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Obama says U.S. doing its utmost to protect Americans overseas

September 15, 2012|By Kathleen Hennessey
  • President Obama, backed by Secretary of State Hillary Rodham Clinton, speaks during a ceremony at Andrews Air Force Base, Md., marking the return to the United States of the remains of the four Americans killed this week in Benghazi, Libya.
President Obama, backed by Secretary of State Hillary Rodham Clinton,… (Carolyn Kaster / Associated…)

President Obama sought to assure Americans that his administration is doing all it can to keep U.S. citizens abroad safe after four days of violent anti-American protests spread turmoil across the Muslim world.

"Right now, we are doing whatever we can to protect Americans who are serving abroad,” Obama said in his prerecorded weekly address released Saturday. “We are in contact with governments around the globe, to strengthen our cooperation, and underscore that every nation has a responsibility to help us protect our people.”

As Obama’s remarks were aired, Egyptian police had cleared demonstrators out of central Cairo after four days of angry and violent protests. The rioting began Tuesday in that city as well as Benghazi, Libya -- where the U.S. ambassador was killed in an armed attack on the U.S. consulate. By Friday, the unrest had spread across the Middle East, North Africa and into South Asia, in what it believed to be at least partially a response to an anti-Muslim video posted on YouTube.

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The Obama administration has sent Marines to boost security at diplomatic posts in Libya and Yemen, where protesters breached the U.S. Embassy in Sana on Thursday. The president has made phone calls to the leaders of Libya, Egypt and Yemen, the White House has said.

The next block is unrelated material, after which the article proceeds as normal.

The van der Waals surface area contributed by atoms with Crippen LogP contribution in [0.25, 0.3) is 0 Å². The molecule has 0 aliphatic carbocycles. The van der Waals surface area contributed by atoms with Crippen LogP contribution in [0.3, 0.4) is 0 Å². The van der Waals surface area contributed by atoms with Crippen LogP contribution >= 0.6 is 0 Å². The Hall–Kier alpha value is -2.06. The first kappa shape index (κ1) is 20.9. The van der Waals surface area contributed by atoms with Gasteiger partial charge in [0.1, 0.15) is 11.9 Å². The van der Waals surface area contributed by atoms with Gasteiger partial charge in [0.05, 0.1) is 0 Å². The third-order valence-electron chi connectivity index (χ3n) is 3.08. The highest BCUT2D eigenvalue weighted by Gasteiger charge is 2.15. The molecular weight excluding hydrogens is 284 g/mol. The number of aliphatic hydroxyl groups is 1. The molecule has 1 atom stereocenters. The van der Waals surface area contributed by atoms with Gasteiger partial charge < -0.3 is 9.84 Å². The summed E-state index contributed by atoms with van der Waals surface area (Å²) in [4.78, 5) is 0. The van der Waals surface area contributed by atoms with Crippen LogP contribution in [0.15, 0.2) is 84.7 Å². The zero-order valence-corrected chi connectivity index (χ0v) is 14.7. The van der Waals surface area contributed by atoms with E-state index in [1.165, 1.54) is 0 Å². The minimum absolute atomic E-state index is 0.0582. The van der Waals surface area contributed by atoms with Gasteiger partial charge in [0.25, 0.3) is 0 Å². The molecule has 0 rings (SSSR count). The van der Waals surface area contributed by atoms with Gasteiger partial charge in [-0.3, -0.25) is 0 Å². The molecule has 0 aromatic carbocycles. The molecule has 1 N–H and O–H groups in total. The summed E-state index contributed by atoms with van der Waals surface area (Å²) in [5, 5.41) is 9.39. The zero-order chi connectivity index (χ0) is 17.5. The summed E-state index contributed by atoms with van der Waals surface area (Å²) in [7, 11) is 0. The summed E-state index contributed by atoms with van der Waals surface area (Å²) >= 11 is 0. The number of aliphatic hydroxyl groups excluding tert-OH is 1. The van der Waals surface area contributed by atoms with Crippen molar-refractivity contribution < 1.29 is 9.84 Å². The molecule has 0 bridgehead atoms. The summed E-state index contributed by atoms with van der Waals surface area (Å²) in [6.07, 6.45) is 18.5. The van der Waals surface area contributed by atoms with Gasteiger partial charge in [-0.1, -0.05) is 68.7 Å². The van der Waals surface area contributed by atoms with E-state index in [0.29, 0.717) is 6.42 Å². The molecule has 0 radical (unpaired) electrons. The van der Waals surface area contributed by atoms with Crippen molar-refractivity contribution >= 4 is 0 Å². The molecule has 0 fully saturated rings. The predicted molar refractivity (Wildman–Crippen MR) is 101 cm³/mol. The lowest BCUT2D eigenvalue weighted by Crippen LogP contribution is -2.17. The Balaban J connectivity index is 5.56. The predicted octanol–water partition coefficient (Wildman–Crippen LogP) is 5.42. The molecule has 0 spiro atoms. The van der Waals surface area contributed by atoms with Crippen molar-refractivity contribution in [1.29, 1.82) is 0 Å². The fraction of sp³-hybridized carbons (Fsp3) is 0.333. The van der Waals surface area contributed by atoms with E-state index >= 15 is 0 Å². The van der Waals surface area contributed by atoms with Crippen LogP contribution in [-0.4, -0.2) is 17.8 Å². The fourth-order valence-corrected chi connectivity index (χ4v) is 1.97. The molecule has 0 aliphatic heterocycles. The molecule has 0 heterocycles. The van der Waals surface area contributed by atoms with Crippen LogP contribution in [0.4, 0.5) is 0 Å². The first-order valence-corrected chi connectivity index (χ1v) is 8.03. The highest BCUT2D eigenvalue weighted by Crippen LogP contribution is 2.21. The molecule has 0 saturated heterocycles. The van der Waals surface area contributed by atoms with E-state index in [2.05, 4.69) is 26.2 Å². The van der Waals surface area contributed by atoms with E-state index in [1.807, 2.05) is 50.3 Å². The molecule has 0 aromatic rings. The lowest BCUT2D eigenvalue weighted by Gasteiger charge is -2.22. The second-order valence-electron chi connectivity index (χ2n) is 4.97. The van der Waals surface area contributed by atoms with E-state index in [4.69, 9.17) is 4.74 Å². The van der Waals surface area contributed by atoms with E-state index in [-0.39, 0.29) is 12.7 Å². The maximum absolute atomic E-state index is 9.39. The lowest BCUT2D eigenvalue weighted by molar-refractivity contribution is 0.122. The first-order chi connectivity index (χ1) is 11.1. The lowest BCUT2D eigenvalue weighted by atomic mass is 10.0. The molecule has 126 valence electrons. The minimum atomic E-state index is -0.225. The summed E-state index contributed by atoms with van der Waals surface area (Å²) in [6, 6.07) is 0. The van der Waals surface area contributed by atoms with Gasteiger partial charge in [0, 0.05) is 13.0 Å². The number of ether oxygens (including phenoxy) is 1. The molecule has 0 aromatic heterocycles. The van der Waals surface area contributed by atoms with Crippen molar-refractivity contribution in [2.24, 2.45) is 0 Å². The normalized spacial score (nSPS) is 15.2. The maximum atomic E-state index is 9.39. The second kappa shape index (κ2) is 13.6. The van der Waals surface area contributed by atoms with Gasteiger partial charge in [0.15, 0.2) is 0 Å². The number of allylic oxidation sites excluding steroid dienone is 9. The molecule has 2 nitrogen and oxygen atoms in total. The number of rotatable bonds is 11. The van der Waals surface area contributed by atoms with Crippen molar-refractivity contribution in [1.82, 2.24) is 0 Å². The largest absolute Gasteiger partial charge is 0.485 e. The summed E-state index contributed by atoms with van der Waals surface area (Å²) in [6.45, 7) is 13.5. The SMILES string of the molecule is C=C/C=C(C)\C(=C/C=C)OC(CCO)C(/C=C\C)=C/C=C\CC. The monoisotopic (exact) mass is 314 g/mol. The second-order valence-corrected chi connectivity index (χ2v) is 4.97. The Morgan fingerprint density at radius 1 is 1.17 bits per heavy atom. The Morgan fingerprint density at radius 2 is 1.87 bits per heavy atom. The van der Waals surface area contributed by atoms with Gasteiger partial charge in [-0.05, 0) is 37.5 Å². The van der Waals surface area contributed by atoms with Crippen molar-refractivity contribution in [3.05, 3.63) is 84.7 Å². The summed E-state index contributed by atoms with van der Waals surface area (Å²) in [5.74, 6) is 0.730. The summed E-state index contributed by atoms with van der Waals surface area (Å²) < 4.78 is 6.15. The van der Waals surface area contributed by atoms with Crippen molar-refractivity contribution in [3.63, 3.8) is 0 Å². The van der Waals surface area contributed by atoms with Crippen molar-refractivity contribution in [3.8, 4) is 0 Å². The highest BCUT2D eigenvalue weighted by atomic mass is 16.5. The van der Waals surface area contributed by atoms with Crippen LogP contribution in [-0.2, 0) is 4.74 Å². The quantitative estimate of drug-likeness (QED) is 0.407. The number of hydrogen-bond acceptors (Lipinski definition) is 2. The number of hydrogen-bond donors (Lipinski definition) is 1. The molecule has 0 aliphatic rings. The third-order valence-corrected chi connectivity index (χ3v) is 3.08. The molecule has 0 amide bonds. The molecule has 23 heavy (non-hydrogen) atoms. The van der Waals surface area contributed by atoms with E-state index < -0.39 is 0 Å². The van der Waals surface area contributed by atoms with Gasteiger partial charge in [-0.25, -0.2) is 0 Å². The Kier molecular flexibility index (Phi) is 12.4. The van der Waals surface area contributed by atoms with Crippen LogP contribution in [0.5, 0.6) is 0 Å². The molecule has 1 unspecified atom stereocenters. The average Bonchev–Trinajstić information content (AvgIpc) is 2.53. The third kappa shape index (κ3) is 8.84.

The White House also asked Google, the owner of YouTube, to review the film, which portrays the prophet Muhammad as a child molester, to ensure it did not violate policies. The company has blocked access in Libya and Egypt but not elsewhere.

“I have made it clear that the United States has a profound respect for people of all faiths,” Obama said in his remarks. “We stand for religious freedom. And we reject the denigration of any religion – including Islam. Yet there is never any justification for violence. There is no religion that condones the targeting of innocent men and women.”

Obama repeated his condolences for the families of four Americans killed in the Benghazi attack, Ambassador J. Christopher Stevens, foreign service office Sean Smith and security personnel Glen Doherty and Tyrone Woods.

“These four Americans represented the very best of our country,” Obama said, noting that Doherty and Woods had served as Navy SEALs.

“They died as they lived their lives – defending their fellow Americans, and advancing the values that all of us hold dear.”

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Twitter: @khennessey

kathleen.hennessey@latimes.com

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